How to Avoid Triggering a Migraine Attack When Exercising

Photo of table setting with a plate and cutlery

For many of us living with migraine, exercise can be a trigger. This is so unfortunate, as there is also evidence that exercise can help alleviate migraine - both the severity and frequency of attacks. So, how can we benefit from movement without bringing on the dreaded monster migraine?

Helpfully we already have suggestions online from places like [The Migraine Trust ]( managing/exercise/)and [The American Migraine Foundation]( migraine-exercise/). They both recommend exercise as part of a lifestyle approach to managing migraine. The advice boils down to these four key points:

  1. Warm up properly

  2. Stay Hydrated

  3. Consider your blood sugar levels (eat beforehand)

  4. Stick to low-moderate intensity

All of these ideas come back to a core principle of migraine care - we need to help our hypersensitive brains maintain stability. As I mentioned in a recent Instagram post, consistency is everything for the migraineur. Hormonal fluctuations, blood sugar rising and crashing and stressful ups and downs can all trigger an attack.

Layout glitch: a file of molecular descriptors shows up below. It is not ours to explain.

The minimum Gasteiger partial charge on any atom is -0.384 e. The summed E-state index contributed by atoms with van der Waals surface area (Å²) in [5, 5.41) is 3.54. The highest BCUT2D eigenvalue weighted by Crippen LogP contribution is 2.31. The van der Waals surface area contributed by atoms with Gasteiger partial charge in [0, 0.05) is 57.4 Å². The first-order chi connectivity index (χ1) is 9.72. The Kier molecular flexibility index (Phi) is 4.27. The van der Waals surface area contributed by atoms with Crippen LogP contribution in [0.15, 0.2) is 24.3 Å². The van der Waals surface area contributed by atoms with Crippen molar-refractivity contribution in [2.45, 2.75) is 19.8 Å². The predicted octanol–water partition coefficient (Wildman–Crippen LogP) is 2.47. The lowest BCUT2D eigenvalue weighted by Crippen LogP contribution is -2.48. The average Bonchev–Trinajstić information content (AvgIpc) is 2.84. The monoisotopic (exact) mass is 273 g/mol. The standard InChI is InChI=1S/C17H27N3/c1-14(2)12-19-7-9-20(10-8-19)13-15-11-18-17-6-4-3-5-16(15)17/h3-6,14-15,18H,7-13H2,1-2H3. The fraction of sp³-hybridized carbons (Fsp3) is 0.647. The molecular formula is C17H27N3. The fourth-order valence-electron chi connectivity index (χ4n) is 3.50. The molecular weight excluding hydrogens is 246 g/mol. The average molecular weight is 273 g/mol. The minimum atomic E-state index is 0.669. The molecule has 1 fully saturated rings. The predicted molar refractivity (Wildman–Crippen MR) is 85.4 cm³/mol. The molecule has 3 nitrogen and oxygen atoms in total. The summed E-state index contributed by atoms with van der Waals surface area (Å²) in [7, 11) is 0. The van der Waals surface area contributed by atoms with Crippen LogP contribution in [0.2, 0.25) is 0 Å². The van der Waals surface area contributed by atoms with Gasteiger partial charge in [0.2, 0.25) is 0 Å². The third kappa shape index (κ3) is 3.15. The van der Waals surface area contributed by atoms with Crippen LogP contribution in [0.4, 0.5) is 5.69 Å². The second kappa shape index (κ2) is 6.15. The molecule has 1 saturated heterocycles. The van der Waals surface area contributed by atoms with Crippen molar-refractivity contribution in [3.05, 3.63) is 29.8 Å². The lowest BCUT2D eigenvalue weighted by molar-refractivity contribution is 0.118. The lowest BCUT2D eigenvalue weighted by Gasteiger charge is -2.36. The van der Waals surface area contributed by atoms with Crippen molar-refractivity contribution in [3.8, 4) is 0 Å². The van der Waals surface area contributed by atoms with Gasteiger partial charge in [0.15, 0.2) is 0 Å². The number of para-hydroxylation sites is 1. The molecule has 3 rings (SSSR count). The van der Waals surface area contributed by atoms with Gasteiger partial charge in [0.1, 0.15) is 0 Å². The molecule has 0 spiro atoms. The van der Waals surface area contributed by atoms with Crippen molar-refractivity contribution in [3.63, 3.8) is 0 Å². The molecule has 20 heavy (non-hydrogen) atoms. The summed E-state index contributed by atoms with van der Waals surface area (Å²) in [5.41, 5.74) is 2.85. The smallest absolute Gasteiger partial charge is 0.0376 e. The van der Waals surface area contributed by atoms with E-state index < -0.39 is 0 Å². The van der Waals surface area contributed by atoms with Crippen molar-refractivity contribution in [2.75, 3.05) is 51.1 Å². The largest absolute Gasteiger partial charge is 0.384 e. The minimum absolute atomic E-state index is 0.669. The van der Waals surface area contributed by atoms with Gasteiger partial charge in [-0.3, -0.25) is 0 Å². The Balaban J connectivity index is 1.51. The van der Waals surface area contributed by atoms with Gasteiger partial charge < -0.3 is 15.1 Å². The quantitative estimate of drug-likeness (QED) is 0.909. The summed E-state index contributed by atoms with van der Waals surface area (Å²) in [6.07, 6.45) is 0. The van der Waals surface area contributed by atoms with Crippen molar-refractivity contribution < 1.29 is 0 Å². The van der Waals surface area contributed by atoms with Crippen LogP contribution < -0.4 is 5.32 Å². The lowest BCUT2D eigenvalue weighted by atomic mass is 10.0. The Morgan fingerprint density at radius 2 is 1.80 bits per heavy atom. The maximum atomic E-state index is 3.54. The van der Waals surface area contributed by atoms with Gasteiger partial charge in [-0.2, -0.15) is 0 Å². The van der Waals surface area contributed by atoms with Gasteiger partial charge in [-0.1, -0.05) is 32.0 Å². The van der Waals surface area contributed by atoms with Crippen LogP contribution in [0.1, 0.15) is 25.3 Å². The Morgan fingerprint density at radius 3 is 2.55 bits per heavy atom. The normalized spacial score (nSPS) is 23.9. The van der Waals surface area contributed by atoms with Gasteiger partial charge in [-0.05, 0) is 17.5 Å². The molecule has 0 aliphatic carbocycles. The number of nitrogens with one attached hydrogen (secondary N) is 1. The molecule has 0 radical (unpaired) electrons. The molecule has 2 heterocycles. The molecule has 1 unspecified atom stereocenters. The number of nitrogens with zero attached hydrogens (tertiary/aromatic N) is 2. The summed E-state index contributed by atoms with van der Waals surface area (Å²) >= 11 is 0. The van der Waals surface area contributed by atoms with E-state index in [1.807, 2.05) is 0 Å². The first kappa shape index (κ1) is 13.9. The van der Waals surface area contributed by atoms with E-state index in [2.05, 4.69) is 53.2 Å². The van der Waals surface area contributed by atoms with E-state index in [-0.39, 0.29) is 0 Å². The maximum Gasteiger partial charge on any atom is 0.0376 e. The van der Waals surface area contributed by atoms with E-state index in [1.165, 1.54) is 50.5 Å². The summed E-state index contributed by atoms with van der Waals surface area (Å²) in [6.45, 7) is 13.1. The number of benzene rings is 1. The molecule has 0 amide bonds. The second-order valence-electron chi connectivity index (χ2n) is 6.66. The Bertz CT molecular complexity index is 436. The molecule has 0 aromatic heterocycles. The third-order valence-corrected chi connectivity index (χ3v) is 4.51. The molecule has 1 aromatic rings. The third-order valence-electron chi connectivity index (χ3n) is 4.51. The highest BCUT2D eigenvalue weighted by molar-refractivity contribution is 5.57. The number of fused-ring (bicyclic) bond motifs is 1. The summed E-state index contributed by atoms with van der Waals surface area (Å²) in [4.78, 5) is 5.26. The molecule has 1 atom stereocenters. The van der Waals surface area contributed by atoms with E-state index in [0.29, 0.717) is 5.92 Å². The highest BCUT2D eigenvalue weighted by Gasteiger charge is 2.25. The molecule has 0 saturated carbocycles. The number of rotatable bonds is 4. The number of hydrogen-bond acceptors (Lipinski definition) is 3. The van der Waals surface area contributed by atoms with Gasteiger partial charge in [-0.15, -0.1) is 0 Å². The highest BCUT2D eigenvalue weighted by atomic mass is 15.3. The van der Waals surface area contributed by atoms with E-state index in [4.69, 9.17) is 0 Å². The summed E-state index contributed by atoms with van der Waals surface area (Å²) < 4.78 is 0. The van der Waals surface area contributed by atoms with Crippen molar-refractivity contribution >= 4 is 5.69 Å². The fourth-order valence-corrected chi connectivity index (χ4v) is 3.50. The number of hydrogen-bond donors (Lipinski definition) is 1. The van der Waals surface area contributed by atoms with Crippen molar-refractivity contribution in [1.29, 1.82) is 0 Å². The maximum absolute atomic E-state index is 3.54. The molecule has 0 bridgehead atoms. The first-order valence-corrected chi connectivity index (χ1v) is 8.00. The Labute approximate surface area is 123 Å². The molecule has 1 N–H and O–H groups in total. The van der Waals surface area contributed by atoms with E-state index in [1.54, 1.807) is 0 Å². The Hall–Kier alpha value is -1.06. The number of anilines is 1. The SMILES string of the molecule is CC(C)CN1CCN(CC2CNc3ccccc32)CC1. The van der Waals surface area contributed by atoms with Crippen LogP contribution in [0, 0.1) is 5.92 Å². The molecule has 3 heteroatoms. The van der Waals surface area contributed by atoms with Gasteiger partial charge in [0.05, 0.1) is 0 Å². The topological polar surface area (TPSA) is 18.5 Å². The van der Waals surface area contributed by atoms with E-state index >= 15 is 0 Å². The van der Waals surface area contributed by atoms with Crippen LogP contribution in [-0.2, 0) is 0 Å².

“We don’t want to shock our brains by jumping straight into an intense workout or into the deep end of a new regime.”

When we set out to start moving more, it serves us well to keep this in mind. We don’t want to shock our brains by jumping straight into an intense workout or into the deep end of a new regime. We also don’t want to become dehydrated, or hungry. Go slowly, create new habits and routine over time, and build gradually. We absolutely can enjoy exercise, we just need to consider how we approach it!

What might this look like?

Start With Something Simple

If you haven’t been moving much because of migraine or simply because you haven’t made time for it, start with something simple. I usually recommend walking or using a stationary bike for aerobic exercise and gentle yoga or pilates for some strength and flexibility.

“Incremental change will shift us slowly into a new way of living, gradually creating a healthier lifestyle”

Aim to set aside time 2-3 times a week that you can devote to moving more. Perhaps 15 minutes 3 times a week, you could go for a walk or sit on a bike and ride. Find something that feels good, and feels easy. I know I know, most of the messaging around working out and getting fit reminds us that change happens outside of our comfort zone, but I actually disagree here. Lasting change often begins with tiny incremental change that does indeed feel easy, or at least not terribly hard. Incremental change will shift us slowly into a new way of living, gradually creating a healthier lifestyle. Remember, these movement sessions shouldn’t feel like a shock or stress to the system, that way you can avoid an attack.